Why do computers count in binary?

Why do computers count in binary? by Patanjali Hardikar

Answer by Patanjali Hardikar:

I'm surprised that out of so many answers here, nobody correctly defines the problem. The problem is not with the computers, the problem lies within the hardware that makes the computers. Basically computers are derivatives of electricity. That means, to store data, we use electric charge using capacitors and transistors. If there is charge stored, we call it 1 (On,or true), if there is none or minimal charge we call it 0, ( off or false). Binary is a number system that comprises of only 0s and 1s. 

Now let's assume we could make capacitors  that report multiple levels of charge. For eg. To convert computers into decimal systems, you would need to be able to differentiate between no charge and 9 different levels of charge. The problem with this is that as you go on using this hardware, it has wear and tear and it's suddenly not so accurate over time. So you might have voltage leaks, or resistances that u didn't account for earlier. Another fundamental problem with electricity is that the wire that carries it, induces resistance so technically the longer the distance the more resistance. Imagine you browsing an overseas website that wanted to send you 9 bits, but due to reduced charge, your transistor received charge only worth 8 bits. That would be disastrous. In case of binary the resistance does not seem to harm much since a little loss of charge doesn't change 1 to 0. It still means there is charge, the transister does not care how much charge as long as there is enough to qualify as 1 ( or ON).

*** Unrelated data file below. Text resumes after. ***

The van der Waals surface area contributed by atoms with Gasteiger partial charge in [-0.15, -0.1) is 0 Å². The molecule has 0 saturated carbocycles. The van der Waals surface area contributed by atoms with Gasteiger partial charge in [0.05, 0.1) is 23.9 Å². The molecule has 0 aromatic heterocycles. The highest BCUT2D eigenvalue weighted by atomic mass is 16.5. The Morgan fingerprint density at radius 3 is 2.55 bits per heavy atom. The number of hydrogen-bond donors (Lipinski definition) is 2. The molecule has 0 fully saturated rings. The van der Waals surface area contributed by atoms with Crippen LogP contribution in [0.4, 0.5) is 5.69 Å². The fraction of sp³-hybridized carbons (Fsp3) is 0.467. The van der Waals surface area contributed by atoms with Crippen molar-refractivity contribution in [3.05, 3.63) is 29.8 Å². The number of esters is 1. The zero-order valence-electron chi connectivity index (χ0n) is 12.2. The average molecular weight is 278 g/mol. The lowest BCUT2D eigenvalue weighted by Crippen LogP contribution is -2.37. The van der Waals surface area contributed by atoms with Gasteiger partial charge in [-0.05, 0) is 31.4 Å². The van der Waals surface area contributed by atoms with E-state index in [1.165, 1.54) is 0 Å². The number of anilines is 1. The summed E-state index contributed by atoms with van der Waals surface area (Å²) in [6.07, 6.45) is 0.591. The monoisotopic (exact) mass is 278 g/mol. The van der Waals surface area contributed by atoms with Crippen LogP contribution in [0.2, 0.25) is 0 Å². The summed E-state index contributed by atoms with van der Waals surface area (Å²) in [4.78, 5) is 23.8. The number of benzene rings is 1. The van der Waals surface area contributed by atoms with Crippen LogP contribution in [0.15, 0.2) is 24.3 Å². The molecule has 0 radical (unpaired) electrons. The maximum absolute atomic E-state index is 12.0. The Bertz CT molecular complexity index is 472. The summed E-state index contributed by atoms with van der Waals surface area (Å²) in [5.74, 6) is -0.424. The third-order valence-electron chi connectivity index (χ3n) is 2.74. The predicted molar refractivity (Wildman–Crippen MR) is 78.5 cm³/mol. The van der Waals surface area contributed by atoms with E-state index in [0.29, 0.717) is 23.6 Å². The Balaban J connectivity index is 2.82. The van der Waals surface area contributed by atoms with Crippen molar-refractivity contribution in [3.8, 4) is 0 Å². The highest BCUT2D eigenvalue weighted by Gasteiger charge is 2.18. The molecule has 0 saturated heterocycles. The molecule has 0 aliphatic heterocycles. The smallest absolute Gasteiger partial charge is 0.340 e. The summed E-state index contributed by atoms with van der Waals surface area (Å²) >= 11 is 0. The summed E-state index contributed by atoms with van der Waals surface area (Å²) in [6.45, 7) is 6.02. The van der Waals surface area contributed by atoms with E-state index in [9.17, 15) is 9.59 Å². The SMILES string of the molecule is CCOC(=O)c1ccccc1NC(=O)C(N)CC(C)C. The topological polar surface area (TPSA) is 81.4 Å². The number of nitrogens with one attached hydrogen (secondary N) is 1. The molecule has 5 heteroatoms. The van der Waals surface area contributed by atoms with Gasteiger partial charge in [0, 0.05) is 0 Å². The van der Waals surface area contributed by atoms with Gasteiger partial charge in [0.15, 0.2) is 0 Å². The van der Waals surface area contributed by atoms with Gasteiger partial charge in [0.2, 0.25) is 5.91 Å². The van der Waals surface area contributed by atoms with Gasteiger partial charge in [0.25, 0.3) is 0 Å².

As you asked, to use English instead of binary, the transistor would have to be able to differentiate between atleast 72 levels of charge. (26 lower csse, 26 upper case 10 number and 10? special characters). I am not even considering other languages that use umlauts, (dotted u's a's and n's) or Asian languages which have hundreds or more characters. Maintaining such accuracy of charge is physically impossible given our current understanding of physics.

The limitation is not with Computer science.  Computer Science infact does not even begin at that level. Computer Science is a study of what we do with that data rather than how that data is stored. The answer you seek is that we use binary due to our limited understanding of how physics or electricity for that matter works.

Why do computers count in binary?


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